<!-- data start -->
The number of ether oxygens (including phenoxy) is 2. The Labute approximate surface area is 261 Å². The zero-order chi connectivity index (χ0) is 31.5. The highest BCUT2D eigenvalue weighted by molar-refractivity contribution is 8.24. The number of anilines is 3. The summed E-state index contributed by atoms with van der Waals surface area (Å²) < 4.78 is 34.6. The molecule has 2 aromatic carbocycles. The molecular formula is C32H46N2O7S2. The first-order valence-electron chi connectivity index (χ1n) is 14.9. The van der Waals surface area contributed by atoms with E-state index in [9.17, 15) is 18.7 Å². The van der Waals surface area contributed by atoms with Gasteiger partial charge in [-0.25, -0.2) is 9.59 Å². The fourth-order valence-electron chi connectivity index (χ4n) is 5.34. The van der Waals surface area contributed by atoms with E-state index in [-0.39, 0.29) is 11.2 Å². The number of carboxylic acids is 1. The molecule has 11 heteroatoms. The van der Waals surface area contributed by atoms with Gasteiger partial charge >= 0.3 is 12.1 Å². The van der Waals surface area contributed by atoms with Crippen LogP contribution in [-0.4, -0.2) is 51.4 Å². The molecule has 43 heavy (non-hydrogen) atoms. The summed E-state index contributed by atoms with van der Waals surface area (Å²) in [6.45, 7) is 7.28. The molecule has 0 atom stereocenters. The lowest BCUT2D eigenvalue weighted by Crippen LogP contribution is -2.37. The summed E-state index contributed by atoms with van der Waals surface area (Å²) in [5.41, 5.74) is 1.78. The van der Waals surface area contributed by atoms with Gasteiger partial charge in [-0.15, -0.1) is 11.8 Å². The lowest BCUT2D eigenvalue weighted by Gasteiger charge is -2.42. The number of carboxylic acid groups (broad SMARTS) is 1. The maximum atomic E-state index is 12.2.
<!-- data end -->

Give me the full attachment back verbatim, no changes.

The number of ether oxygens (including phenoxy) is 2. The Labute approximate surface area is 261 Å². The zero-order chi connectivity index (χ0) is 31.5. The highest BCUT2D eigenvalue weighted by molar-refractivity contribution is 8.24. The number of anilines is 3. The summed E-state index contributed by atoms with van der Waals surface area (Å²) < 4.78 is 34.6. The molecule has 2 aromatic carbocycles. The molecular formula is C32H46N2O7S2. The first-order valence-electron chi connectivity index (χ1n) is 14.9. The van der Waals surface area contributed by atoms with E-state index in [9.17, 15) is 18.7 Å². The van der Waals surface area contributed by atoms with Gasteiger partial charge in [-0.25, -0.2) is 9.59 Å². The fourth-order valence-electron chi connectivity index (χ4n) is 5.34. The van der Waals surface area contributed by atoms with E-state index in [-0.39, 0.29) is 11.2 Å². The number of carboxylic acids is 1. The molecule has 11 heteroatoms. The van der Waals surface area contributed by atoms with Gasteiger partial charge >= 0.3 is 12.1 Å². The van der Waals surface area contributed by atoms with Crippen LogP contribution in [-0.4, -0.2) is 51.4 Å². The molecule has 43 heavy (non-hydrogen) atoms. The summed E-state index contributed by atoms with van der Waals surface area (Å²) in [6.45, 7) is 7.28. The molecule has 0 atom stereocenters. The lowest BCUT2D eigenvalue weighted by Crippen LogP contribution is -2.37. The summed E-state index contributed by atoms with van der Waals surface area (Å²) in [5.41, 5.74) is 1.78. The van der Waals surface area contributed by atoms with Gasteiger partial charge in [-0.15, -0.1) is 11.8 Å². The lowest BCUT2D eigenvalue weighted by Gasteiger charge is -2.42. The number of carboxylic acid groups (broad SMARTS) is 1. The maximum atomic E-state index is 12.2.